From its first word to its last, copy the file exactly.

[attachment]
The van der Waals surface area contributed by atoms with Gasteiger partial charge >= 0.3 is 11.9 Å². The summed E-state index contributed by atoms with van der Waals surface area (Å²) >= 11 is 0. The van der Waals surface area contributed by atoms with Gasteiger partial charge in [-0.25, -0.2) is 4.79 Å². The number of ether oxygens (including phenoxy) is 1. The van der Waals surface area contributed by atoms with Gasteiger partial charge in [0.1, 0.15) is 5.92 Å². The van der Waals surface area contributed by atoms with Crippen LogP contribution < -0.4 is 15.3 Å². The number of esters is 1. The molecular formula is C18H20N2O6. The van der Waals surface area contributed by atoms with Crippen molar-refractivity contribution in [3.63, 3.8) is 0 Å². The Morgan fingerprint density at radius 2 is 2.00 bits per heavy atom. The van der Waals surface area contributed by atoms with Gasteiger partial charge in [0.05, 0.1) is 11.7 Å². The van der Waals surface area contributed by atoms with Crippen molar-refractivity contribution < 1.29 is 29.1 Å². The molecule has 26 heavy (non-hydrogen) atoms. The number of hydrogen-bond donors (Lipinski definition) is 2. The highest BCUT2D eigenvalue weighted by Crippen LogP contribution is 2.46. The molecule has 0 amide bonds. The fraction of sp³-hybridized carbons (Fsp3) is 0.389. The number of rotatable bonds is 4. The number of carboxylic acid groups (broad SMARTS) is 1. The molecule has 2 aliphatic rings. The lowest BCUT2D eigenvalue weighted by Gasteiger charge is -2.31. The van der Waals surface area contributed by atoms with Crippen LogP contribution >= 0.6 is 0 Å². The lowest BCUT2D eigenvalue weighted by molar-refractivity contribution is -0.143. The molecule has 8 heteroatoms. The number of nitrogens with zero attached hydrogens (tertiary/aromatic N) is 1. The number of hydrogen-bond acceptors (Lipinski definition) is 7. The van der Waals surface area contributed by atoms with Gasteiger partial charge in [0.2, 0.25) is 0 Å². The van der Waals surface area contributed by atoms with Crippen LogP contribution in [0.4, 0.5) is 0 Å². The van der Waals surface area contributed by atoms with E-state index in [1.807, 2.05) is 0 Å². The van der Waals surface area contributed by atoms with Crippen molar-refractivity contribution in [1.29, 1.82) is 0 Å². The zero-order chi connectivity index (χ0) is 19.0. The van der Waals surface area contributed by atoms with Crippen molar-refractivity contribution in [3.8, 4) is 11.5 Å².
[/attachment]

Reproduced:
The van der Waals surface area contributed by atoms with Gasteiger partial charge >= 0.3 is 11.9 Å². The summed E-state index contributed by atoms with van der Waals surface area (Å²) >= 11 is 0. The van der Waals surface area contributed by atoms with Gasteiger partial charge in [-0.25, -0.2) is 4.79 Å². The number of ether oxygens (including phenoxy) is 1. The van der Waals surface area contributed by atoms with Gasteiger partial charge in [0.1, 0.15) is 5.92 Å². The van der Waals surface area contributed by atoms with Crippen LogP contribution < -0.4 is 15.3 Å². The number of esters is 1. The molecular formula is C18H20N2O6. The van der Waals surface area contributed by atoms with Crippen molar-refractivity contribution in [3.63, 3.8) is 0 Å². The Morgan fingerprint density at radius 2 is 2.00 bits per heavy atom. The van der Waals surface area contributed by atoms with Gasteiger partial charge in [0.05, 0.1) is 11.7 Å². The van der Waals surface area contributed by atoms with Crippen molar-refractivity contribution < 1.29 is 29.1 Å². The molecule has 26 heavy (non-hydrogen) atoms. The number of hydrogen-bond donors (Lipinski definition) is 2. The highest BCUT2D eigenvalue weighted by Crippen LogP contribution is 2.46. The molecule has 0 amide bonds. The fraction of sp³-hybridized carbons (Fsp3) is 0.389. The number of rotatable bonds is 4. The number of carboxylic acid groups (broad SMARTS) is 1. The molecule has 2 aliphatic rings. The lowest BCUT2D eigenvalue weighted by Gasteiger charge is -2.31. The van der Waals surface area contributed by atoms with Crippen LogP contribution >= 0.6 is 0 Å². The lowest BCUT2D eigenvalue weighted by molar-refractivity contribution is -0.143. The molecule has 8 heteroatoms. The number of nitrogens with zero attached hydrogens (tertiary/aromatic N) is 1. The number of hydrogen-bond acceptors (Lipinski definition) is 7. The van der Waals surface area contributed by atoms with Gasteiger partial charge in [0.2, 0.25) is 0 Å². The van der Waals surface area contributed by atoms with Crippen LogP contribution in [0.4, 0.5) is 0 Å². The van der Waals surface area contributed by atoms with E-state index in [1.807, 2.05) is 0 Å². The van der Waals surface area contributed by atoms with Crippen molar-refractivity contribution in [1.29, 1.82) is 0 Å². The zero-order chi connectivity index (χ0) is 19.0. The van der Waals surface area contributed by atoms with Crippen molar-refractivity contribution in [3.8, 4) is 11.5 Å².